For all of the pitchforks and torches that we point at Xbox Music, there are some things about the service that is very useful. Maybe, just maybe, if we took in the value of #XboxMusic — as a whole — we’d see that there’s good stuff going on; that there’s some value in the sum of its parts.

One of those pieces, in particular, deals with being able to create a playlist from Internet Explorer.

When you use the modern IE, on Windows 8.1, you have the option of sharing a webpage to Xbox Music. What that does is trigger a series of actions that results in a playlist you can listen to on Xbox Music. Plus, because Xbox Music is cloud powered and not central to just that one PC, you can open it up on any of your connected devices and listen to the playlist.

I was reminded of this feature, over the weekend, when I wanted to check out a list of some of the music festivals that had been happening over the course of the year. With ‘sharing’, I was able to quickly make playlists based upon the artists that were performing at these festivals. It’s a great way to create a sampler of what’s out there.

If you want to do this yourself, here’s how.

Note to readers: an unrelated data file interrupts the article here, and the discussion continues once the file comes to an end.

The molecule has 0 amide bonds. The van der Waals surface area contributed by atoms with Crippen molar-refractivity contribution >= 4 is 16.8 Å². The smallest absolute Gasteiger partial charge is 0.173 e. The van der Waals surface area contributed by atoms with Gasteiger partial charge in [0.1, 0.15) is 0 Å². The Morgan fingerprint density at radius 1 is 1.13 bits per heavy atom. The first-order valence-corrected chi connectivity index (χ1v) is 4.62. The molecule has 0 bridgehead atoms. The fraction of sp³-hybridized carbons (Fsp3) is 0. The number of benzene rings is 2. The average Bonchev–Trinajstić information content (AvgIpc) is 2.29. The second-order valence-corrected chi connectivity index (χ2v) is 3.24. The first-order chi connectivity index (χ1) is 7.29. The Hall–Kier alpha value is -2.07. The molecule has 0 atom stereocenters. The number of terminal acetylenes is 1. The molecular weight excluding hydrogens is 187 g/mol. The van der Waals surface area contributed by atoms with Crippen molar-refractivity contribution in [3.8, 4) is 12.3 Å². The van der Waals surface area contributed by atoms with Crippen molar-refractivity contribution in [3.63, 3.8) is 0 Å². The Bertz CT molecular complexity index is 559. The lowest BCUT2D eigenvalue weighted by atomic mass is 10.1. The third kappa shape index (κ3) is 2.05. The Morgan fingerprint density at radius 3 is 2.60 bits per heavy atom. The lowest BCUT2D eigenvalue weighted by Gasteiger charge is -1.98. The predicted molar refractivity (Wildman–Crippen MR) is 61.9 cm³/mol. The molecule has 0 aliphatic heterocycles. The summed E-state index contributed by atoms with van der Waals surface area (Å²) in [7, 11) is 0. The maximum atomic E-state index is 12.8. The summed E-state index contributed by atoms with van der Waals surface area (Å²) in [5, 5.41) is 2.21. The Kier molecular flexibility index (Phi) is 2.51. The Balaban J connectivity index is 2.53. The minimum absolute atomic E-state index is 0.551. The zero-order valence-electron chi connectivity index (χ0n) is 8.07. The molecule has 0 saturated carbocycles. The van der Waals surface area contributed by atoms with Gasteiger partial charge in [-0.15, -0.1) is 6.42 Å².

First, you need to find a website that lists artists. For the best experience, look for artist lineups for festivals (and make sure those artists are listed in a text form, and not some uber flashy way — the feature needs to be able to find and gather these artist names). I used this page for music festivals. It’s a great resource.

Bring up the share charm in Windows 8.1, and choose “Music”. The service will then bring up a dialog and crawl the page for artists. Don’t leave the page because this causes the feature to stop (after all there’s no page anymore).

After a few minutes, you’ll get a listing of artists. You can then whittle down the list of artists by removing the ones you don’t want. Then you give the playlist a name (Note that the default playlist name is the web page title, which is usually a jumbled mess of words, numbers, etc).

Once you’ve given a name, hit ‘create playlist’. After a few minutes, your PC will open up Xbox Music and your new playlist will be sitting there. For now, it seems that these playlists max at 100 songs, but that’s plenty I think to get a good sampling.

In the course of 15 minutes, I was able to create about 7 new playlists based upon Bonnaroo, Lollapalooza, Electric Zoo, Bumbershoot, Coachella, and more. I was even able to use it to create a playlist based upon what was hot at NPR Music.

So, for those of you who say that Xbox Music is not doing enough for music discovery maybe you should give this feature a try and use it on pages/festivals that are not within your immediate comfort zone. You might be surprised at what you…wait for it…discover….

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